food for the mind

In the Kitchen

Spaghetti & Meatballs


  • 8oz of grass-fed beef
  • 1/2 zucchini, grated
  • sea salt
  • lemon zest from 1/4 organic lemon
  • EVOO
  • gluten-free pasta
  • fresh basil leaves, torn
  • heirloom tomatoes, sliced
  • parmesan cheese (optional)


Boil enough water for the pasta. Add salt. While the water is boiling mix the grass-fed beef with the grated zucchini, lemon zest, sea salt and pepper. Roll into small balls.

When the water has boiled, add the pasta and cook according to the packet directions – usually 8 mins. Drain the pasta.  Pan fry the meatballs until they are golden. Add a small serving of pasta to a plate, top with heirloom tomatoes, basil, meatballs and parmesan cheese (optional).  Serve immediately.

Some days just call for comfort food… like a rainy Sunday at the beach.

Inspired by the basil plant on the kitchen table and a NY Times photo of meatballs and pesto, I set off to find grass-fed beef and gluten-free pasta. My options were the local IGA and the outrageously expensive Eli Zabar’s Amagansett Farmers Market. Fortunately for my wallet, the IGA had both. I’ll admit, I approached the IGA with moral pensiveness. I’ve been indoctrinated into the “supermarket = bad and farmers market = good” philosophy, and was half expecting the packaged goods to riot against me. “We’re not bad, we’ve dressed up pretty for you and you can read how wonderful we are. Most of America loves us Ms James and we’re not happy that you’re ostracizing us. We know you’ll have fun with us. Take us home now”. And take them home I did, but only the gluten-free pasta.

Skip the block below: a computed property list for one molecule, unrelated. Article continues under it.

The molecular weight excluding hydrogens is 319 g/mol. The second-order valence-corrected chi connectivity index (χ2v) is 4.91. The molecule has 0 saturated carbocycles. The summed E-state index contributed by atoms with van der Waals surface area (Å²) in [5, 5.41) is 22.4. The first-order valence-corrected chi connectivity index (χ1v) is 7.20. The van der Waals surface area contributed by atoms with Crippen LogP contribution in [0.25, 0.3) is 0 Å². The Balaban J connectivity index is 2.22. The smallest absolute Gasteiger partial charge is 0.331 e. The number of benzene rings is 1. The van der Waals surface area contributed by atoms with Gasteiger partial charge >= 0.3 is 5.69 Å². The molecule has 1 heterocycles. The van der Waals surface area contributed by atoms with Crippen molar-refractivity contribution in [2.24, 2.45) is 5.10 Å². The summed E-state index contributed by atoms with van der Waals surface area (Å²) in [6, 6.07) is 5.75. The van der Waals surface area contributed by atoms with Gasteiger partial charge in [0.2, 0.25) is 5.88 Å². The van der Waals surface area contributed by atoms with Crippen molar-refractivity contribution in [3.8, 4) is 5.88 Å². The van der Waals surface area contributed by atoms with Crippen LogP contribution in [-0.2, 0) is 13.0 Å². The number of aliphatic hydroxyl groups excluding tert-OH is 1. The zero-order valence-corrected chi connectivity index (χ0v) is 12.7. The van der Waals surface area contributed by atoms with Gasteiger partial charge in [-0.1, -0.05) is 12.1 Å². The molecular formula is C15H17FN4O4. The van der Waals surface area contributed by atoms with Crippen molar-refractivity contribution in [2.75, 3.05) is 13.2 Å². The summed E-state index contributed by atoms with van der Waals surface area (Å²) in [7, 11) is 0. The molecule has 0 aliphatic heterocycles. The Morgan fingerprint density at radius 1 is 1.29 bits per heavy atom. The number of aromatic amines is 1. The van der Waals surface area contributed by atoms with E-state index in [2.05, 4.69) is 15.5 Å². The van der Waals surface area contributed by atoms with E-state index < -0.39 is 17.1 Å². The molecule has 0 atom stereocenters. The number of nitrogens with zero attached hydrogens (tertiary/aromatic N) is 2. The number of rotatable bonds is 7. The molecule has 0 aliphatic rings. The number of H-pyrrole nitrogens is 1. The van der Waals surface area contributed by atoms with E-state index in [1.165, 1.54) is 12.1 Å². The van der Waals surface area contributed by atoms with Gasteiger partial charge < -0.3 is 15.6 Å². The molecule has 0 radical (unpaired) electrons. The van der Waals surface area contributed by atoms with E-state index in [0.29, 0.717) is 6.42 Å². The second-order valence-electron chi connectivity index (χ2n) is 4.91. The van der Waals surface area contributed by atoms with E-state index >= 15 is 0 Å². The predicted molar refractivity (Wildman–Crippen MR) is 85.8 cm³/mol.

Lucky for me, they stocked my favorite Italian brand, Bionature, which uses potato as its base. If you aren’t sensitive to gluten, by all means use regular pasta. Gluten-free products aren’t necessarily healthier than non-gluten-free products. Pasta is a refined carb whether it’s made from wheat, potato, rice and even quinoa. But that doesn’t mean it can’t be part of your diet, it can, but in petite portion sizes.


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